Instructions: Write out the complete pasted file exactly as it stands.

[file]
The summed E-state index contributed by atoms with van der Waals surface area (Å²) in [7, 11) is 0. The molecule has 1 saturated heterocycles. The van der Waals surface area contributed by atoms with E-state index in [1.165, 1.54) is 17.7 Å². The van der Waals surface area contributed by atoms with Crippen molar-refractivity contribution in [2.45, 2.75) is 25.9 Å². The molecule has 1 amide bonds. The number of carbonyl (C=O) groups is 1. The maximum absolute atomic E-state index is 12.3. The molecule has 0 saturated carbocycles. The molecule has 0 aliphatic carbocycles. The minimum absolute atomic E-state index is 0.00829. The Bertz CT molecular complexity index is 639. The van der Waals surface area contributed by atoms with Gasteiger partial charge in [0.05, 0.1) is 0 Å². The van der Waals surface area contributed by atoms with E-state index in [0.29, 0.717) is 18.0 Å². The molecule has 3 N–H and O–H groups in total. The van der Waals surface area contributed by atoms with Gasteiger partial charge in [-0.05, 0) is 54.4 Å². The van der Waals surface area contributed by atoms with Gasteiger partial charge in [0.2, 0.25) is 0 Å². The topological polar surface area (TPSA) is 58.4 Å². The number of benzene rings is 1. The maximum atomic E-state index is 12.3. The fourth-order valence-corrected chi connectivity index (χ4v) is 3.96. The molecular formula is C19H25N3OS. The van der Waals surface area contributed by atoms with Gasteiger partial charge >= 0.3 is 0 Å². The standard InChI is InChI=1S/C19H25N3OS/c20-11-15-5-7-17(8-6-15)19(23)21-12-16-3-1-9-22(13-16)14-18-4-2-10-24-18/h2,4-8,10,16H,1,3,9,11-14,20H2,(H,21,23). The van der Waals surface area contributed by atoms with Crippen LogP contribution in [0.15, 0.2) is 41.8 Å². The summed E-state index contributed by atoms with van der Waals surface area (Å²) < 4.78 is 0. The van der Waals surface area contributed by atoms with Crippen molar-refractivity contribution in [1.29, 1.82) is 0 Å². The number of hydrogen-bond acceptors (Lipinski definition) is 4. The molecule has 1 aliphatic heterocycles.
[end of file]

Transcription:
The summed E-state index contributed by atoms with van der Waals surface area (Å²) in [7, 11) is 0. The molecule has 1 saturated heterocycles. The van der Waals surface area contributed by atoms with E-state index in [1.165, 1.54) is 17.7 Å². The van der Waals surface area contributed by atoms with Crippen molar-refractivity contribution in [2.45, 2.75) is 25.9 Å². The molecule has 1 amide bonds. The number of carbonyl (C=O) groups is 1. The maximum absolute atomic E-state index is 12.3. The molecule has 0 saturated carbocycles. The molecule has 0 aliphatic carbocycles. The minimum absolute atomic E-state index is 0.00829. The Bertz CT molecular complexity index is 639. The van der Waals surface area contributed by atoms with Gasteiger partial charge in [0.05, 0.1) is 0 Å². The van der Waals surface area contributed by atoms with E-state index in [0.29, 0.717) is 18.0 Å². The molecule has 3 N–H and O–H groups in total. The van der Waals surface area contributed by atoms with Gasteiger partial charge in [-0.05, 0) is 54.4 Å². The van der Waals surface area contributed by atoms with Gasteiger partial charge in [0.2, 0.25) is 0 Å². The topological polar surface area (TPSA) is 58.4 Å². The number of benzene rings is 1. The maximum atomic E-state index is 12.3. The fourth-order valence-corrected chi connectivity index (χ4v) is 3.96. The molecular formula is C19H25N3OS. The van der Waals surface area contributed by atoms with Gasteiger partial charge >= 0.3 is 0 Å². The standard InChI is InChI=1S/C19H25N3OS/c20-11-15-5-7-17(8-6-15)19(23)21-12-16-3-1-9-22(13-16)14-18-4-2-10-24-18/h2,4-8,10,16H,1,3,9,11-14,20H2,(H,21,23). The van der Waals surface area contributed by atoms with Crippen LogP contribution in [0.15, 0.2) is 41.8 Å². The summed E-state index contributed by atoms with van der Waals surface area (Å²) < 4.78 is 0. The van der Waals surface area contributed by atoms with Crippen molar-refractivity contribution in [1.29, 1.82) is 0 Å². The number of hydrogen-bond acceptors (Lipinski definition) is 4. The molecule has 1 aliphatic heterocycles.